As a graduate student, I wanted to be like Cornel West. Sucker that I am, I dreamed that beautiful dream of living a life of the mind like he did, like he does. Not a mind that luxuriates, walled-off, in the ivory tower; rather, a mind that lives out loud. Strangely enough, it was only after being discarded by the academic job market that I actually got to work with West, to savor how out loud his mind really lives. (I’ve gotten to work with West for the duration of the limited collaborative partnership between
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As a graduate student, I wanted to be like Cornel West. Sucker that I am, I dreamed that beautiful dream of living a life of the mind like he did, like he does. Not a mind that luxuriates, walled-off, in the ivory tower; rather, a mind that lives out loud. Strangely enough, it was only after being discarded by the academic job market that I actually got to work with West, to savor how out loud his mind really lives. (I’ve gotten to work with West for the duration of the limited collaborative partnership between The Real News Network, where I now work, and The Tight Rope, the weekly podcast West produces with Tricia Rose.)
Last week we learned that Harvard will not offer West tenure. And I, like much of the academic and nonacademic world, have spent the past few days wondering how this could possibly be so. According to West, the administration did offer a prestigious endowed chairship and a 10-year contract, which includes a pay raise. But the administration has drawn a line in the sand, and that line is tenure. This is not the first time West has sparred with the Harvard administration, and it is certainly not the first time Harvard has refused to give venerable Black scholars and scholars of color the respect and protections they deserve in the form of tenure. I spoke with West about what’s behind Harvard’s denial of tenure, what it says about the state of higher education, and what Harvard can (and needs to) do to change course.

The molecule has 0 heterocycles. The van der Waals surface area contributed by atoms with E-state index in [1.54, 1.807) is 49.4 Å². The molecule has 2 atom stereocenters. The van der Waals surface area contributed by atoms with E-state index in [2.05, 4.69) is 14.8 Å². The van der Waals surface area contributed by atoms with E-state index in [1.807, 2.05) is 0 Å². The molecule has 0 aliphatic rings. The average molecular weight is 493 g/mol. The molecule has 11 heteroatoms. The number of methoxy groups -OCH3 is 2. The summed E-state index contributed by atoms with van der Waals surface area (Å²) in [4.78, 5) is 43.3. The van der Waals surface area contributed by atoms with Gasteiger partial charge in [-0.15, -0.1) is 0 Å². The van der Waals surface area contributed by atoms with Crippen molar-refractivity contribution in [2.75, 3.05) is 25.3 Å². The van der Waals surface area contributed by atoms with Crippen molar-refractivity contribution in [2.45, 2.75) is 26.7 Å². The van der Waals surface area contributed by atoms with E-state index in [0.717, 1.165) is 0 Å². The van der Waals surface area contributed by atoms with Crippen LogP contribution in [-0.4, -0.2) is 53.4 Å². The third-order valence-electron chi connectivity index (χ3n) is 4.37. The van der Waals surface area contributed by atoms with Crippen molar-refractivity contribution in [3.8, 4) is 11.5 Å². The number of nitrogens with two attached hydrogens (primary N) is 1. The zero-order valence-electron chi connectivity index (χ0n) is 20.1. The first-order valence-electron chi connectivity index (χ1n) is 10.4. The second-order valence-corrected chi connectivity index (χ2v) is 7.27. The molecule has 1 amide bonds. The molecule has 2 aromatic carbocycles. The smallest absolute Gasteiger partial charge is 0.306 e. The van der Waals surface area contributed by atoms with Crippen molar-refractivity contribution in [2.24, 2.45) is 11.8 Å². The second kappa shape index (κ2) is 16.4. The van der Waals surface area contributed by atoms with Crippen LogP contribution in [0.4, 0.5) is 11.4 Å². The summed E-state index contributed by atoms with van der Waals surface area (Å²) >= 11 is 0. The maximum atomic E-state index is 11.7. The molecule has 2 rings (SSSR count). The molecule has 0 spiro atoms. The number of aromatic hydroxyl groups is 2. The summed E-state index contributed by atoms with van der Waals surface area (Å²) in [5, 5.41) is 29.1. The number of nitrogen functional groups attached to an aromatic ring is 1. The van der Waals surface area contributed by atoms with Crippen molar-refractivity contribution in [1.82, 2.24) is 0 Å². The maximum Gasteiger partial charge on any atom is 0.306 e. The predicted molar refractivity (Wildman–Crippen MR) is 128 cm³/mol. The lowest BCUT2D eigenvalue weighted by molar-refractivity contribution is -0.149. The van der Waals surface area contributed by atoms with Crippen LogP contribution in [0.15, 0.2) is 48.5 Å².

I’m the first person on either side of my family to get a Ph.D. We didn’t know much about the world of academia or what to expect from it. But my family, my friends, my coworkers — they all know you, and they’re just as shocked by this news as I am. What do you think this situation reveals to people outside of higher education about how that world actually operates?
My ridiculous situation at Harvard is a symptom of a much larger crisis in higher education. First, Black scholars and too many others are too often disrespected, devalued, or dismissed. Second, the fundamental aims of the quest for truth, beauty, and goodness are too often trumped for the pursuit of donor money, public image, and consumer reputation. I have been blessed to live a life immersed in the best of the magnificent West family, Shiloh Baptist Church, and the Black Radical Tradition — as well as the best of Harvard, Princeton, Yale, and Union Theological Seminary. My vocation consists of a profound commitment to the life of the mind for the empowerment of my fellow human beings and citizens, especially young people. Unfortunately, this particular calling (wedded to a fallible search for veritas) is now too often eclipsed by an obsession with brand and market promotion. This preoccupation with brand too often produces superficial talk about diversity without a genuine commitment to respecting the contributions of Black scholars and others. Furthermore, colleges and universities are reluctant to wrestle with certain taboo issues in a serious way. In my case, my controversial and outspoken views about and critiques of empire, capitalism, white supremacy, male supremacy, and homophobia are tolerated, but any serious engagement around the issues of the Israeli occupation are rendered highly suspect and reduced to anti-Jewish hatred or prejudice. Therefore, so many scholars, including Black ones, are simply scared and afraid to raise their voices about these delicate and difficult issues.
Last Friday, on Twitter, you said, “After being tenured at Yale, Harvard, Princeton & Union Theological Seminary, the recent Harvard denial of a tenure process strikes me as a political decision I reject.” Could you say more about that?